In last week’s edition of 3 Longs & 3 Shorts, we had a piece which delved into the physics of the tragic stampede in Seoul three weeks ago (see In response, one of our clients shared a piece on how mega events like the New York Marathon are carefully planned so as to avoid mishaps. This life affirming piece is a tribute to the power of the human mind to deal with enormous complexity and risk.
The piece begins by giving you a sense of the scale at which the NY marathon operates: “The first thing Ted Metellus did when the 2021 New York City Marathon wrapped up…was to start planning for this year’s race. “It’s on my mind all the time,” says Metellus, the race director and vice president of the New York Road Runners (NYRR), which puts on the race. …the marathon is a complex negotiation of time, space, and people. “It is one of the single largest mobilizations of resources in the city,” says Metellus.
By sheer numbers, it is impressive. Last year, even with a reduced pandemic field of more than 21,000 runners, some 41,240 gallons of Poland Spring water—and 1.4 million paper cups—were dispensed to runners on course (in addition to the 45,000-plus bottles given out at the start); along with 30,000 Honey Stinger gels. Some 122,760 pounds of clothing was shed by the runners at the start… This year, the marathon is back at full strength, with more than 50,000 participants expected…”
Then we are introduced to the mastermind who plans the whole thing using science & maths: “The job of understanding how that small city’s worth of people will travel the 26.2 miles from Staten Island to Central Park—and to ensure it happens with as little friction as possible—falls largely to Marcel Altenburg, a senior lecturer in crowd science at the Manchester Metropolitan University. Born in Germany, and a former Captain in the Bundeswehr, Altenburg went to Manchester to pursue a degree in crowd science, a discipline, he notes, that got its real start in 1989 with the infamous Hillsborough Stadium disaster, when 97 people were killed in a crush caused by overcrowding. He stayed on and became a lecturer.
Since then, he’s been involved with numerous high-profile events, from presidential inaugurations to rock concerts to football championships to, most recently, managing the massive crowds that queued to pay respect to Queen Elizabeth. And, of course, any number of marathons, from Berlin to Chicago. In 2016, he began working with the NYRR on the world’s largest race…”
So how does Marcel Altenburg ensure a mishap free event year after year? The article says that the first big thing he has to get right is the start of the race: “The starting process is itself massive: It will easily take longer to dispense the five waves of runners, in 15 “corrals,” across three starting points, than it will take the best runners to complete the race (it takes 18 minutes, less than a pro can run a 5K, just to dispense each group). And the start, from a planning perspective, is everything. “It is the last moment we can influence the race,” he says. “It’s the last time someone listens to you—the last time we can tell them, stay right, wait for a second. From then on, the race is on them.”
It’s a bit like a water tap. You can control the source, but once the water is flowing, you cannot easily call it back. When he started working with the Road Runners, he had a revelation. “We were convinced that the way we start impacts everything on the course,” Altenburg says. “That everything on the course is of our own making.”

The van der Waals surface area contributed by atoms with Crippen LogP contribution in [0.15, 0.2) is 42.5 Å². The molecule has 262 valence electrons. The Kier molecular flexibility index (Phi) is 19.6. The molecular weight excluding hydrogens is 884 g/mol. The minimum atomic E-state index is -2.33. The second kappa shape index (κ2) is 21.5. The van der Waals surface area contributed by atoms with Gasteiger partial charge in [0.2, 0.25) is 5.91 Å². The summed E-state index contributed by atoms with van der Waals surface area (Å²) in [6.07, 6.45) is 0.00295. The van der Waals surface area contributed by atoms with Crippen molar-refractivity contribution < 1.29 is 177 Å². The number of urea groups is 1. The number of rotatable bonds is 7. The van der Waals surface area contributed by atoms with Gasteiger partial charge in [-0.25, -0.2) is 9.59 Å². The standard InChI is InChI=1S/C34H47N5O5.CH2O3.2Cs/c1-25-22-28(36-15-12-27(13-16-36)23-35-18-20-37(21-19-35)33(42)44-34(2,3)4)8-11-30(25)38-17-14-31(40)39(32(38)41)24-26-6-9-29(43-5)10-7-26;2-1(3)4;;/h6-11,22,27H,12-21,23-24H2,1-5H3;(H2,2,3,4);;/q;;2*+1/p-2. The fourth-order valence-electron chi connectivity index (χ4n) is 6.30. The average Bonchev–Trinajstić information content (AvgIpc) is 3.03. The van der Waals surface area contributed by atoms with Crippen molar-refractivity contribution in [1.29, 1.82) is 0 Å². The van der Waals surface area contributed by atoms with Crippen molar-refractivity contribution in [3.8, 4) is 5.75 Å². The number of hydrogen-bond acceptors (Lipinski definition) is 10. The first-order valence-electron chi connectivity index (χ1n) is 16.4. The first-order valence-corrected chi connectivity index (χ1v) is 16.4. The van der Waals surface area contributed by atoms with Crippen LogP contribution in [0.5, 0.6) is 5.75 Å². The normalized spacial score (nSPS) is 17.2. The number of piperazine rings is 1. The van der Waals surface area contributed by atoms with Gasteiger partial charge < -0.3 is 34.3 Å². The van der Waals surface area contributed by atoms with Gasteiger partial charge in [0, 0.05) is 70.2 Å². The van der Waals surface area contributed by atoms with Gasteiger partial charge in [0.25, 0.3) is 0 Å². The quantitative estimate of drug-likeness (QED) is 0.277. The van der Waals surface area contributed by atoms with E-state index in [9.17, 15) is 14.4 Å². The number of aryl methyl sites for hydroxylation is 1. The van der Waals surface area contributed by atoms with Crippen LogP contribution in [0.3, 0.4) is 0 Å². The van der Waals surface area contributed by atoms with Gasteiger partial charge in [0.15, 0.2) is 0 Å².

Once you had accurately modeled the start, you could predict, with unprecedented accuracy, everything that happened afterwards. After backwards engineering previous years’ data, Altenburg advised that changing to 15 corrals, from 12, would allow better control.”
Once the start is taken care off, Altenburgh switches his mind to modelling the finish of the race because that is another high risk area: “Breaking the race up into five minute windows, Altenburg projected that the largest finishing wave would consist of 1,366 runners. There were 1,367. “I know who the guy was,” Altenburg says, laughing. “He was from Mexico.” But his overall estimate was 99.93 percent accurate. The code had been cracked, his “Start Right” predictive algorithm born. Now, any contingency that might arrive—even a global pandemic that suddenly required six-foot social distancing—could be modeled.”
Finally, the focus shifts to assessing risks that can kick in between the start and the finish. This requires complex modelling using lots of data: “Marathons, in effect, cannot be understood as a system. Armed with huge amounts of computing power, data from previous races, and a hope that people more or less run at the pace they have said they are going to run, Altenburg needs to calculate every single runner. “The ideal experience is that I see the same 100 people throughout most of my race,” he says. “The organizer is going to great lengths to minimize the number of overtakes on the course.”
Being constantly overtaken, or by contrast constantly having to “zig-zag” past groups of other runners, is not only stressful, he says, but can be unsafe (the algorithms provide for an ideal of three square meters for each runner, a number that was briefly increased during the era of social distancing). The professional field, says Altenburg, will “immediately stretch,” while runners further back may spend more time together. But people are not data points, they will do the unexpected.”

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